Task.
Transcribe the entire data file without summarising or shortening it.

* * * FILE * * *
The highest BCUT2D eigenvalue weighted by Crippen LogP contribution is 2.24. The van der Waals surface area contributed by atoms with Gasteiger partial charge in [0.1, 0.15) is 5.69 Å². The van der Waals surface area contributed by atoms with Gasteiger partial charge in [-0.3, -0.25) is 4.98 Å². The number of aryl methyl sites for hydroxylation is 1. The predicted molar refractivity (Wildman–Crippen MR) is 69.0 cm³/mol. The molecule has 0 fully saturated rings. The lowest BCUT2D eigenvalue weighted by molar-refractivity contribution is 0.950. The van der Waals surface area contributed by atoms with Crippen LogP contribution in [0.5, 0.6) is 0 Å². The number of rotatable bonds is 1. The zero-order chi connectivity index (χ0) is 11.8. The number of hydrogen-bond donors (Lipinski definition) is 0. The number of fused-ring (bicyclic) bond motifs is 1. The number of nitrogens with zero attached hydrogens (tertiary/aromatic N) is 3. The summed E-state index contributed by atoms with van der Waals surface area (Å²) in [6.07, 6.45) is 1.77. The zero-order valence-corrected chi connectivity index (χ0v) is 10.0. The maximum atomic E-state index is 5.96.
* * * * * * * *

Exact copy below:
The highest BCUT2D eigenvalue weighted by Crippen LogP contribution is 2.24. The van der Waals surface area contributed by atoms with Gasteiger partial charge in [0.1, 0.15) is 5.69 Å². The van der Waals surface area contributed by atoms with Gasteiger partial charge in [-0.3, -0.25) is 4.98 Å². The number of aryl methyl sites for hydroxylation is 1. The predicted molar refractivity (Wildman–Crippen MR) is 69.0 cm³/mol. The molecule has 0 fully saturated rings. The lowest BCUT2D eigenvalue weighted by molar-refractivity contribution is 0.950. The van der Waals surface area contributed by atoms with Crippen LogP contribution in [0.5, 0.6) is 0 Å². The number of rotatable bonds is 1. The zero-order chi connectivity index (χ0) is 11.8. The number of hydrogen-bond donors (Lipinski definition) is 0. The number of fused-ring (bicyclic) bond motifs is 1. The number of nitrogens with zero attached hydrogens (tertiary/aromatic N) is 3. The summed E-state index contributed by atoms with van der Waals surface area (Å²) in [6.07, 6.45) is 1.77. The zero-order valence-corrected chi connectivity index (χ0v) is 10.0. The maximum atomic E-state index is 5.96.